Tensions surrounding Russian athletes' participation in the upcoming Paris Olympics continue to linger, as various governing bodies grapple with the question of how to treat them in the aftermath of Russia's invasion of Ukraine nearly a year and a half ago.
While some sports have allowed Russian athletes to return to Olympic qualifying competitions as "individual neutral athletes" without national flags or anthems, others remain skeptical. The International Olympic Committee (IOC) has been backing the return of Russian athletes as neutral competitors, although it has yet to make a final decision on whether athletes from Russia and ally Belarus will be allowed to compete in the Paris Games.
Interestingly, the IOC has delayed action on boxing, which falls under its direct jurisdiction. Ukraine staunchly opposes any Russian participation in the Olympics, leading Ukrainian athletes and national teams to boycott competitions that permit Russian athletes to compete.
Ukrainian activists have even been scrutinizing Russian athletes' social media for pro-war sentiments that could disqualify them from competing.
Russian and Ukrainian Athletes: Olympic Sport Scenarios
Let's delve into the situation for Russian and Ukrainian athletes in key Olympic sports: In track and field, World Athletics has maintained its exclusion of athletes from Russia and Belarus from competitions following the invasion, with President Sebastian Coe firmly asserting the continuation of the ban.
World Aquatics has been cautious about Russia's return and set up a task force to assess the situation. Consequently, no Russian athletes in Japan will participate in the world championships in swimming, diving, water polo, or artistic swimming this month.
Tennis is a notable exception among Olympic sports, as the tours of men and women did not exclude Russian or Belarusian players when the invasion occurred. However, Russian and Belarusian players remain restricted from national team competitions like the Davis Cup and Billie Jean King Cup.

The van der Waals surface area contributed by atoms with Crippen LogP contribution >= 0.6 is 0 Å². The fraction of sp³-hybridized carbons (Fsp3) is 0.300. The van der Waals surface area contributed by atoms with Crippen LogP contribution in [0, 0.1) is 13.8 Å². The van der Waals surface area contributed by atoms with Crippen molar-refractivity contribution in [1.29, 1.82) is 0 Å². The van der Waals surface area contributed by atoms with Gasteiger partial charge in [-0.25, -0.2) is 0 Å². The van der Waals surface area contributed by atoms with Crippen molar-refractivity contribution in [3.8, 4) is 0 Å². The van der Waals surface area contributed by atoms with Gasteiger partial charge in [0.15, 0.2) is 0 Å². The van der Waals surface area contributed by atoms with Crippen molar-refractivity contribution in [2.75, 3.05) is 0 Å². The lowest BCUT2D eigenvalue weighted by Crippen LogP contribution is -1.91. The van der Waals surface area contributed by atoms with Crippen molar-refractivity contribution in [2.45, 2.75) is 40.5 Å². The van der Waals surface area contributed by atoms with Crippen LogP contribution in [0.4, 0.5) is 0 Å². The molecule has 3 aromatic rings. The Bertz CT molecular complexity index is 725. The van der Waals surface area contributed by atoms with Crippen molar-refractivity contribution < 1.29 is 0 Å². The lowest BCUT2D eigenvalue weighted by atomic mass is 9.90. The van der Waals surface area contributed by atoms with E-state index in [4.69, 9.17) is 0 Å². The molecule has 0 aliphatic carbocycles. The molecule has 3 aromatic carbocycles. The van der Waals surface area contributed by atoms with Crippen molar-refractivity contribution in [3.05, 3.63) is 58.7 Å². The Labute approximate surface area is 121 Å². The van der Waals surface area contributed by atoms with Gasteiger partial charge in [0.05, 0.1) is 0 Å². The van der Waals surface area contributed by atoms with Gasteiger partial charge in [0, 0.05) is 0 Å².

Gymnastics will permit Russian and Belarusian gymnasts to take part in sanctioned competitions as "individual neutral athletes" starting in 2024, after the world championships. Boxing, which falls under the IOC's direct control, faces delays in deciding whether Russian athletes will qualify for the Paris Games.
Combat sports like fencing, judo, and taekwondo have experienced heated disputes. Ukraine boycotted world championships in judo and taekwondo after Russian athletes were allowed to compete. The International Judo Federation faced criticism for including Russian athletes employed at state sports training facilities in their "neutral" delegation.
As for team sports, the IOC supports excluding Russia from participating in soccer, volleyball, basketball, and handball at the Paris Olympics. No Olympic sport has defied this regulation thus far. Other sports have seen varying degrees of delays and restrictions.
Russia is boycotting weightlifting events, while sports like archery and canoeing are exploring plans for a Russian return. The situation remains fluid, with decisions being made gradually as the Paris Olympics approach. Governing bodies continue to navigate the complexities surrounding Russian athletes' participation while balancing geopolitical considerations and sporting integrity.